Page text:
Bogue’s Soap

 

Pam’s Pictorama: This kitty cut-out is about six inches high. She (pink ribbon makes me think she and there’s a certain girl cat quality) sports a rather enormous bell – gosh, birds were certainly safe around this cat unless they were stone deaf. Kim is not a fan of this particular acquisition in the cat advertising category. I admit that is later than the Victorian cards I have been purchasing and it seems to have had another purpose. As you can see below, the back of the card is both advertising for the soap and instruction for the use. Soap Kitty had a Doggie partner as well and you could obtain on of these Cats or Dog. Purchase 3 cakes of BOGUE’S SOAP for 25 cents. I have supplied the dog as a grab off of Google and he is missing his “stand-up strip” which obscures the interesting if racist diatribe on the back of the cat card, also shown at the bottom of the post.

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Dog image, not in my collection.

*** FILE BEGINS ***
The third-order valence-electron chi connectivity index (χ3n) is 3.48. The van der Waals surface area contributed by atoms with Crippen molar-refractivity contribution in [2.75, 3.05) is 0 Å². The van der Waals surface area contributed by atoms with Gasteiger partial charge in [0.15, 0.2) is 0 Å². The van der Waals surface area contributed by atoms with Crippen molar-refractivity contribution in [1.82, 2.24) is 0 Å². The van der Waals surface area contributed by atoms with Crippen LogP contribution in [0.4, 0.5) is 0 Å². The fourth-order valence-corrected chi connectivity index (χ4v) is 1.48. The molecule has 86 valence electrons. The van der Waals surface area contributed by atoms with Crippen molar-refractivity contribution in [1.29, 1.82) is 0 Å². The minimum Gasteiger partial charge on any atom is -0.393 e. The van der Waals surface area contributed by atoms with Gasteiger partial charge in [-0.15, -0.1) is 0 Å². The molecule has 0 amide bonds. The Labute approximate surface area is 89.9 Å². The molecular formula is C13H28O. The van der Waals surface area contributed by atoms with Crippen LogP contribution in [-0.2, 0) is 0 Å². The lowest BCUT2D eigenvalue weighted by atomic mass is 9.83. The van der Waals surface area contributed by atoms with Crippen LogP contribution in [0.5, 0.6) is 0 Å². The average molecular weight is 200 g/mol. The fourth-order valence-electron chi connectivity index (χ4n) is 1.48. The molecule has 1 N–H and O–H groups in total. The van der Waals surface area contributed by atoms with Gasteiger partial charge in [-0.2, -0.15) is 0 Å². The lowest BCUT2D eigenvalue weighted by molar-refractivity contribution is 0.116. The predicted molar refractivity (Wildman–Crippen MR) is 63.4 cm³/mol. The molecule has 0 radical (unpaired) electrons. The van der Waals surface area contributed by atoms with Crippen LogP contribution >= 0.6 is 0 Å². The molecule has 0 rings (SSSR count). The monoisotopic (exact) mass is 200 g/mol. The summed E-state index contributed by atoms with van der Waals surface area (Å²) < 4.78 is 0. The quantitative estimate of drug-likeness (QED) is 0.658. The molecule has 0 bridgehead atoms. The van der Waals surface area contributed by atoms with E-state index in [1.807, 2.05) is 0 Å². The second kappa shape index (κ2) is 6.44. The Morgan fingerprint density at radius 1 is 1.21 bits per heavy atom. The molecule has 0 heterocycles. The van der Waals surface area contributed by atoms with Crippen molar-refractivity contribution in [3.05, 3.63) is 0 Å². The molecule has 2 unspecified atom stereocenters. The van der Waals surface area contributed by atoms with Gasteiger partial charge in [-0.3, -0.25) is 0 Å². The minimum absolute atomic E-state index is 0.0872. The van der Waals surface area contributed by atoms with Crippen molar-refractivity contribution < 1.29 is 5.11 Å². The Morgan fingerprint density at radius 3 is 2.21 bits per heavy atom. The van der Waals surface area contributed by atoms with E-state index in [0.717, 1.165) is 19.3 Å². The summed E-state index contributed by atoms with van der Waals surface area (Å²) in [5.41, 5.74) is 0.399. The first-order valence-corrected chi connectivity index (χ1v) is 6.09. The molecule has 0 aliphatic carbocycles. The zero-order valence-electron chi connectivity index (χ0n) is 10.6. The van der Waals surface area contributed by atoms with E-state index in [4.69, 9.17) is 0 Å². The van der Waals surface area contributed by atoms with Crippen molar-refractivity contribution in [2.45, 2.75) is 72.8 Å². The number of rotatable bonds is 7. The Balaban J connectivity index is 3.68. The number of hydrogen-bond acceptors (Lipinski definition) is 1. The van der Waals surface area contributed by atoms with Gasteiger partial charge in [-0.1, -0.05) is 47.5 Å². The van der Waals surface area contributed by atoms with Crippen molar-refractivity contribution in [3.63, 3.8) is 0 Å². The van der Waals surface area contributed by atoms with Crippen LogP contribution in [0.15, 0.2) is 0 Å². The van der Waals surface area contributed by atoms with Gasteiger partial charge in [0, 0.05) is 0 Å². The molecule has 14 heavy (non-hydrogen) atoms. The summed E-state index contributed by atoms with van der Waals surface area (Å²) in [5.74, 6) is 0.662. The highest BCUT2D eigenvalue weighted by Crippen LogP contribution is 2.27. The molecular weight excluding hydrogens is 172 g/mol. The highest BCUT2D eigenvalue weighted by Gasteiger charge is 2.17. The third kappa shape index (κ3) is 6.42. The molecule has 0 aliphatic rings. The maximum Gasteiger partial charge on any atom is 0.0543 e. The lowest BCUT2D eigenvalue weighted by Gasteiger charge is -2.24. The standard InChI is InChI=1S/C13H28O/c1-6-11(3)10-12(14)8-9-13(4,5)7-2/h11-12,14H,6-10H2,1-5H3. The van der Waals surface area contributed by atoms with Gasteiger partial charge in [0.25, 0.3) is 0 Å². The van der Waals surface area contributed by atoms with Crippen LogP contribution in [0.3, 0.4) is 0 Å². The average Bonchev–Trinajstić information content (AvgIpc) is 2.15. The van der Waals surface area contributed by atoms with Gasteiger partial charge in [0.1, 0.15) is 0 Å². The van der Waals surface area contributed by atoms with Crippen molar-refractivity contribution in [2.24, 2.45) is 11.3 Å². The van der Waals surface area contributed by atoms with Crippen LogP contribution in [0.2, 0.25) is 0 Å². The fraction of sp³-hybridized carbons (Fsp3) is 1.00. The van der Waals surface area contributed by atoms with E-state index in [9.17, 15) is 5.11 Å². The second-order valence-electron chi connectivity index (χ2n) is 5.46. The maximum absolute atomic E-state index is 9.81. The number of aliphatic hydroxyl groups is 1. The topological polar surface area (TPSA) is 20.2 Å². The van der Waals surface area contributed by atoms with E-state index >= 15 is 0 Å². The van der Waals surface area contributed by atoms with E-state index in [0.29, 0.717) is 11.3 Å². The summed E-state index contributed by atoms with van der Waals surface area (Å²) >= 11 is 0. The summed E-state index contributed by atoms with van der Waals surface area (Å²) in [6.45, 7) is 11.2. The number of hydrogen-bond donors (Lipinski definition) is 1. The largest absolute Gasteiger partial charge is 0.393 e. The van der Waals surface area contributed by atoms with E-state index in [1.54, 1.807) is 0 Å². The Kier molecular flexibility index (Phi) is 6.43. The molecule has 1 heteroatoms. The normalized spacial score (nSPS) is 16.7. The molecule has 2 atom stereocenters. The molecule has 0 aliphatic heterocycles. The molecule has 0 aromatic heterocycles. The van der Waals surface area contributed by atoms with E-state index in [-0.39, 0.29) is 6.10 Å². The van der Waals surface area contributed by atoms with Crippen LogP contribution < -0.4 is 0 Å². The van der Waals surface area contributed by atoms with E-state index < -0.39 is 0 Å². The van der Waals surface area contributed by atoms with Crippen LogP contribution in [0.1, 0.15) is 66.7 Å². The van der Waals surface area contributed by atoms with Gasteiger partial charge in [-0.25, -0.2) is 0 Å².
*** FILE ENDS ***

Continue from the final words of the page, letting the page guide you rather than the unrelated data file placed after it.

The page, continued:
With a quick search I was interested to find out a bit about Charles B. Bogue from the Historic Albion, Michigan website. Despite the NYC Hudson Street address on the card, Mr. Bogue hailed originally from Michigan and then made his soap fortune in Chicago.

In his personal life, Charles B. Bogue was married to Martha Gleason Harris in 1876, and the couple had three children, all of whom are buried in Riverside Cemetery. After their divorce in 1899, Martha married Charles’ brother George Bogue. Charles in the meantime married Eva Knight of Chicago and moved there where he continued in the mercantile trade under the firm name Bogue Soap Company. He had one daughter by his second marriage. Charles was still living in Chicago in the late 1920s.

The claims made by the soap, complete with instructions – for use in all seasons, no boiling…saves labor, shortens the wash day, and makes home happy. My favorite is no more blue Mondays. Not to mention the $100 offer for any bar of Bogue’s Soap that will not do all that is claimed for it.

A Bogue’s soap company (artisanal and utterly devoid of cats, dogs, or racist advertising) exists today in Ojai, California. Their soap can be purchased at Whole Foods and other venues. There’s no reference to the soap’s history and perhaps is not even the same company. Artisanal or not, I would personally like them much better if they were still offering cat and dog cut-outs with every 75 cent purchase. However, buy it, try it, you’ll like it!

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Back of cat cut-out with cardboard strip to stand-up

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